Blog posts on this site, along with information on other websites, promote the benefits of activity and exercise for seniors. However, there are risks of improper exercising for elderly people that create problems that outweigh the benefits.
Sometimes getting elderly parents or friends to exercise and take part in activities can be a challenge. But when you convince her to do so, the urge is there to jump right into it without proper preparation.
What are the risks of improper exercising for elderly people?
Over-exercising can lead to heart attacks, strokes, lower leg cramping, disorientation (light-headiness), and osteoporosis/bone loss in women. It can also cause chronic tendinitis or stress fracture, and increased incidence of upper respiratory tract infection (URTI). Over-exercising can also lead to insomnia, mood swings, and weight gain.
How do you know when an elderly parent or friend is over-exercising?
Symptoms for over-doing exercising include shortness of breath, dizziness, nausea, muscle soreness over several days, and lack of motivation.
What are the best ways to avoid issues created from over-exercising?
First, get a physician’s evaluation to determine any underlying physical conditions or other issues. A physician can provide recommendations on the exercises best-suited for the elderly person, along with duration.
Second, the elderly person should not be completing exercises alone. If an adult child or friend of the elderly person can not be present, enroll her into a community-based exercise program offered by the YMCA, local senior center, or similar organization. The senior may not realize that the exercise is too strenuous, so having someone to observe is critical.
It is important to start an exercise program slowly and gradually work up to more time. Rather than 30 minutes of ongoing exercising, begin with 5-minute increments and work up to what feels comfortable. Also, a blend of aerobics, such as walking and swimming; weight training; and stretching to improve balance and flexibility can be beneficial.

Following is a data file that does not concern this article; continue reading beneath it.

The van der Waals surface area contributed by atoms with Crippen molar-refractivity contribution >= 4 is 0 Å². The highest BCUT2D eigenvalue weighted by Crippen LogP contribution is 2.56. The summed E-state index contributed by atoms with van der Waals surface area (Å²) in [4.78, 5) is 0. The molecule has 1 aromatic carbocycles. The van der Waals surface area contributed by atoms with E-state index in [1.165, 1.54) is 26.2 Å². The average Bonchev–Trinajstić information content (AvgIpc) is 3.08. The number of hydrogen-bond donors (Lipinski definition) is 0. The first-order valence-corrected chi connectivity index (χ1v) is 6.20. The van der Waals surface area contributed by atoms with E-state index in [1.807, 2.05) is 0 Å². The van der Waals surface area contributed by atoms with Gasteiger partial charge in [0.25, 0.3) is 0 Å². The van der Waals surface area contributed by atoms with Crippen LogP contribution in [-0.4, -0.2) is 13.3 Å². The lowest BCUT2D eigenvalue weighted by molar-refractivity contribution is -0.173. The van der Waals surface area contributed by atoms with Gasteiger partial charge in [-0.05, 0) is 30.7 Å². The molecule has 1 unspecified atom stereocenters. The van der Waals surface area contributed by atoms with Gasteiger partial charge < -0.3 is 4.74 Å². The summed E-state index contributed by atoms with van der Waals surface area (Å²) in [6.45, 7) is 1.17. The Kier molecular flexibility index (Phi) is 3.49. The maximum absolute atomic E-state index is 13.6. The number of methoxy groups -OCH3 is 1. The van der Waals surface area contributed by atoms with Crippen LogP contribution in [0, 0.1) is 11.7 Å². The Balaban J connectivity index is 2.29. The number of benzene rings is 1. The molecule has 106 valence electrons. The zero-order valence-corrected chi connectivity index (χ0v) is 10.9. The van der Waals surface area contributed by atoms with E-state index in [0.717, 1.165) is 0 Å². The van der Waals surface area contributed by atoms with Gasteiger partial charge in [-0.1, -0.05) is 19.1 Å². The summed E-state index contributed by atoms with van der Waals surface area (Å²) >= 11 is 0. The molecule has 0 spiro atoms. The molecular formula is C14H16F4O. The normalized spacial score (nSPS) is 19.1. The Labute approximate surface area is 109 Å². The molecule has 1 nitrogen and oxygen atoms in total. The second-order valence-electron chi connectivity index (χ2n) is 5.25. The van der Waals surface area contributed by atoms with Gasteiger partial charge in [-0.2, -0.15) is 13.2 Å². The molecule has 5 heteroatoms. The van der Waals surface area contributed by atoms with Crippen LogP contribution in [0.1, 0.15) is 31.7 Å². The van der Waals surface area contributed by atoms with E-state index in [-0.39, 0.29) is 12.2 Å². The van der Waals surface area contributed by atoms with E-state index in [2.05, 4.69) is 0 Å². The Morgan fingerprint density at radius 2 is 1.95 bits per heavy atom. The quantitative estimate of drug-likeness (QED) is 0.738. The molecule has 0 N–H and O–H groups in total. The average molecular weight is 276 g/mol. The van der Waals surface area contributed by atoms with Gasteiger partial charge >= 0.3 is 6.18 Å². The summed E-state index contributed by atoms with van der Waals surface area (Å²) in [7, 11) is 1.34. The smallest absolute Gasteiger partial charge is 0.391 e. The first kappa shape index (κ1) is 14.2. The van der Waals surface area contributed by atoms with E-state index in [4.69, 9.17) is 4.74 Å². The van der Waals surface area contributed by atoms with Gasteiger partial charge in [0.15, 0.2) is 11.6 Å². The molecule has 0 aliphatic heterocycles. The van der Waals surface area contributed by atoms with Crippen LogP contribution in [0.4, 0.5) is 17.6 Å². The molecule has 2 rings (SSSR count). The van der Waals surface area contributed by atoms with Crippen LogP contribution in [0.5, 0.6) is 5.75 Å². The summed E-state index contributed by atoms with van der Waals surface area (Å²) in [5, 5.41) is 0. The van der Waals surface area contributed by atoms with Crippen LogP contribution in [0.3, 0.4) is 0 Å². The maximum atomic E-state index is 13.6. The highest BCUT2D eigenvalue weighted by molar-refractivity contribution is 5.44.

What exercises are unsuitable for elderly people?
There are exercises that may be problematic for seniors because they can over-stress muscles, bones, and tendons. Some of these include bench and leg presses, squats with weights, sit-ups and crunches, long-distance running, stair climbing, and high-intensity training.
There are many benefits from starting and maintaining an exercise program. These include strength, balance, and sleep improvement; disease, depression, and bone fracture prevention; energy enhancement; and cognitive maintenance. The CDC recommends that people over 65 should have 150 minutes of moderate-intensity activities weekly or 75 minutes of vigorous-intensity activities for those who can handle it.
Check out this interesting online article from Forbes Health that provides recommendations on the best exercises for seniors. Click here. This article from SilverSneakers discusses the seven worst exercises for older people. Click here.
You can also learn more about why elderly people become sedentary, why it is an issue, how to persuade them to exercise and take part in activities, and what activities/exercises are best by clicking here.